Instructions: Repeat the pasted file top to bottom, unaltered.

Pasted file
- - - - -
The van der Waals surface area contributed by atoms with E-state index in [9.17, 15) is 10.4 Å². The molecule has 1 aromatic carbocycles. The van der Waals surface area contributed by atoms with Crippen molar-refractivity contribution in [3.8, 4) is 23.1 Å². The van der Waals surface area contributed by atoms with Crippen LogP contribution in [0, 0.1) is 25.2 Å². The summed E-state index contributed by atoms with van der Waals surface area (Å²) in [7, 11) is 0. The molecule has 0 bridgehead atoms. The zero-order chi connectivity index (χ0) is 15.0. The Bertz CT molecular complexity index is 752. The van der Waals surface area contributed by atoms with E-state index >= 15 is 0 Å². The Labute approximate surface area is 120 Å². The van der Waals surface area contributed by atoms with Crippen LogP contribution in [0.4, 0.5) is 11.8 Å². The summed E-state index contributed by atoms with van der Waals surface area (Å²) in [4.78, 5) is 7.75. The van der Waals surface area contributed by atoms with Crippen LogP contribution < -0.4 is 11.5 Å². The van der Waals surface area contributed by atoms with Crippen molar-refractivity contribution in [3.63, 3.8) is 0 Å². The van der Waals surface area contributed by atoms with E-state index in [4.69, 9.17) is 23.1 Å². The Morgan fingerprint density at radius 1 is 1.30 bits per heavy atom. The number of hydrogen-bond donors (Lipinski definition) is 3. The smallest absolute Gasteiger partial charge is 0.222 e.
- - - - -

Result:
The van der Waals surface area contributed by atoms with E-state index in [9.17, 15) is 10.4 Å². The molecule has 1 aromatic carbocycles. The van der Waals surface area contributed by atoms with Crippen molar-refractivity contribution in [3.8, 4) is 23.1 Å². The van der Waals surface area contributed by atoms with Crippen LogP contribution in [0, 0.1) is 25.2 Å². The summed E-state index contributed by atoms with van der Waals surface area (Å²) in [7, 11) is 0. The molecule has 0 bridgehead atoms. The zero-order chi connectivity index (χ0) is 15.0. The Bertz CT molecular complexity index is 752. The van der Waals surface area contributed by atoms with E-state index >= 15 is 0 Å². The Labute approximate surface area is 120 Å². The van der Waals surface area contributed by atoms with Crippen LogP contribution in [0.4, 0.5) is 11.8 Å². The summed E-state index contributed by atoms with van der Waals surface area (Å²) in [4.78, 5) is 7.75. The van der Waals surface area contributed by atoms with Crippen LogP contribution < -0.4 is 11.5 Å². The van der Waals surface area contributed by atoms with Crippen molar-refractivity contribution in [3.63, 3.8) is 0 Å². The van der Waals surface area contributed by atoms with E-state index in [4.69, 9.17) is 23.1 Å². The Morgan fingerprint density at radius 1 is 1.30 bits per heavy atom. The number of hydrogen-bond donors (Lipinski definition) is 3. The smallest absolute Gasteiger partial charge is 0.222 e.